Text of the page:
Forum for Science, Industry and Business

Sponsored by:     3M 
Search our Site:

 

Leading the way in novel anti-cancer research

19.11.2003


Key AstraZeneca data presented at the AACR-NCI-EORTC meeting



New research presented today at an official AACR-NCI-EORTC* press conference highlights the potential of a new approach to fighting cancer -- inhibition of Aurora kinases. The study, carried out by AstraZeneca, represents part of a body of innovative research and discovery work undertaken by the company as part of a broad based development program of novel cancer therapies. Key research presented this week also includes results from a study combining two agents developed by AstraZeneca: an epidermal growth factor receptor (EGFR) tyrosine kinase inhibitor and the vascular targeting agent ZD6126.

New frontiers in cancer biology – inhibition of Aurora kinases:


The Aurora kinase family is important in regulating mitosis and cell division. Because these kinases are only expressed in cells that are actively dividing, they could be an important new target in cancer. Aurora kinases are commonly over expressed in breast, colon, pancreas and bladder tumors and this is correlated with poor prognosis in these diseases. AstraZeneca scientists have discovered selective and potent inhibitors of Aurora kinase activity that may have potential application in human cancer treatment. These inhibitors of Aurora kinase are being investigated to ascertain their potential in the treatment of cancer.

"Through cutting-edge research and development, AstraZeneca hopes to achieve a better understanding of Aurora kinases and their regulation, which could in time be a basis for treating or even preventing cancer," said George Blackledge, Vice President, Medical Director of Oncology, AstraZeneca. "This is part of a broad based development program in cell cycle directed therapies."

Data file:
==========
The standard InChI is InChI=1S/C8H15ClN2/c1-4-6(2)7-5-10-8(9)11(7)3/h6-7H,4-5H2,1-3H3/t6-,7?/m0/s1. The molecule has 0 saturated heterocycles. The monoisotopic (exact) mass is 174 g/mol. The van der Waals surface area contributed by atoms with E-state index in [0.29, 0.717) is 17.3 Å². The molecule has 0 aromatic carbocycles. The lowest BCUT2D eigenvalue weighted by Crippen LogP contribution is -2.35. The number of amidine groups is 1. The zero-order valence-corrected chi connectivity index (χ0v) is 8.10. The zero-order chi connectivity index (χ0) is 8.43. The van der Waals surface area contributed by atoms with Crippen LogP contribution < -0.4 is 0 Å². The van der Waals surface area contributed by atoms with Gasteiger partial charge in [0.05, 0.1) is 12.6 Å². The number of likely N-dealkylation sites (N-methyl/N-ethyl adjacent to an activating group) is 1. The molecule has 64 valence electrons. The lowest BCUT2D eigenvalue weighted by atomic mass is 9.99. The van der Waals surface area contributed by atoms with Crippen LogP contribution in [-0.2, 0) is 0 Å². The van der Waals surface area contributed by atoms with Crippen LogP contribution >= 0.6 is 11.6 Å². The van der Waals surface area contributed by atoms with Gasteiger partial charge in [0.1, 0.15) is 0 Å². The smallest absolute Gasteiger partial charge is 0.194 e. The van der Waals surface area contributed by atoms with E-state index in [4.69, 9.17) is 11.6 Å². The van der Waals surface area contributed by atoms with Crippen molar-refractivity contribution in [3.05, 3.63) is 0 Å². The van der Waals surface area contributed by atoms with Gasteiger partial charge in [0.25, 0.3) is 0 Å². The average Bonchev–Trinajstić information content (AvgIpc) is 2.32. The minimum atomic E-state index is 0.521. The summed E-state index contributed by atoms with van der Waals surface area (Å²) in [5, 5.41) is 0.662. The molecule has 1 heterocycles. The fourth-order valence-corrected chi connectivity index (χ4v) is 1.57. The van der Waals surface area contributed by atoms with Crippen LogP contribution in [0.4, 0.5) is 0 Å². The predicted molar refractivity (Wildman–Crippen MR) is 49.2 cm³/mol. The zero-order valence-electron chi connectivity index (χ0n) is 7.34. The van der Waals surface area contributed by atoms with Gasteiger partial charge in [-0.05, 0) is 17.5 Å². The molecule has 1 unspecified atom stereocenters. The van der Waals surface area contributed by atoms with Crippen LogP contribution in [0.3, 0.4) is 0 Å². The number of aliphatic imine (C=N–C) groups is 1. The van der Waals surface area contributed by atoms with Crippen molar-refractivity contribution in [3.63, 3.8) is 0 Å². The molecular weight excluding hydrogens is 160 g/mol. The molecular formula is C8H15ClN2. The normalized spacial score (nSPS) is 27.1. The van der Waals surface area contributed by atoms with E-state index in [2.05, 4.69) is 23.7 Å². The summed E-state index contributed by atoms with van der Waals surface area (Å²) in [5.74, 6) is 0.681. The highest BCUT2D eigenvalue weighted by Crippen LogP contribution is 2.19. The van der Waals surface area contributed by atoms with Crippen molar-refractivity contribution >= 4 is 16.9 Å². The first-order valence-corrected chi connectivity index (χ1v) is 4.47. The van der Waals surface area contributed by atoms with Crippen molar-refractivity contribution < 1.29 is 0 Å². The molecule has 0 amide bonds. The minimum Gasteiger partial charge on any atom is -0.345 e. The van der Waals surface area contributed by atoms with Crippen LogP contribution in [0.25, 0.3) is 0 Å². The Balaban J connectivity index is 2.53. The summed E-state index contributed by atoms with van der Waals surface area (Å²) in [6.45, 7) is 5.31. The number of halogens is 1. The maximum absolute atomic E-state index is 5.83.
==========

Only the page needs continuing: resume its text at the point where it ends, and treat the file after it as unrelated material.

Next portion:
Leading the way in combining novel anti-cancer approaches:

New pre-clinical research presented at the meeting shows that combining a vascular targeting agent with an EGFR tyrosine kinase inhibitor may result in greater anti-tumor activity than either agent alone. These agents attack the tumor by different mechanisms.

Tumor blood vessels differ significantly from normal blood vessels. The endothelial cells which line their vessel walls retain the characteristics of immature, newly formed dividing cells and appear to depend heavily on a tubulin cytoskeleton to maintain their shape. Vascular targeting agents are designed to disrupt this cytoskeleton, causing the endothelial cells to change shape from flat to round, resulting in damage to the blood vessel lining. This causes vessel congestion and cessation of blood flow. The tumor is thus starved of oxygen and nutrients, while its waste products start to build up to toxic levels. As a result, much of the tumor dies.

The potential of ZD6126, a vascular targeting agent, and an EGFR tyrosine kinase inhibitor to work together in combination as a cancer treatment approach was evaluated in preclinical work being presented today at this meeting. Based on the results seen in these models, clinical investigation of this drug combination is about to begin.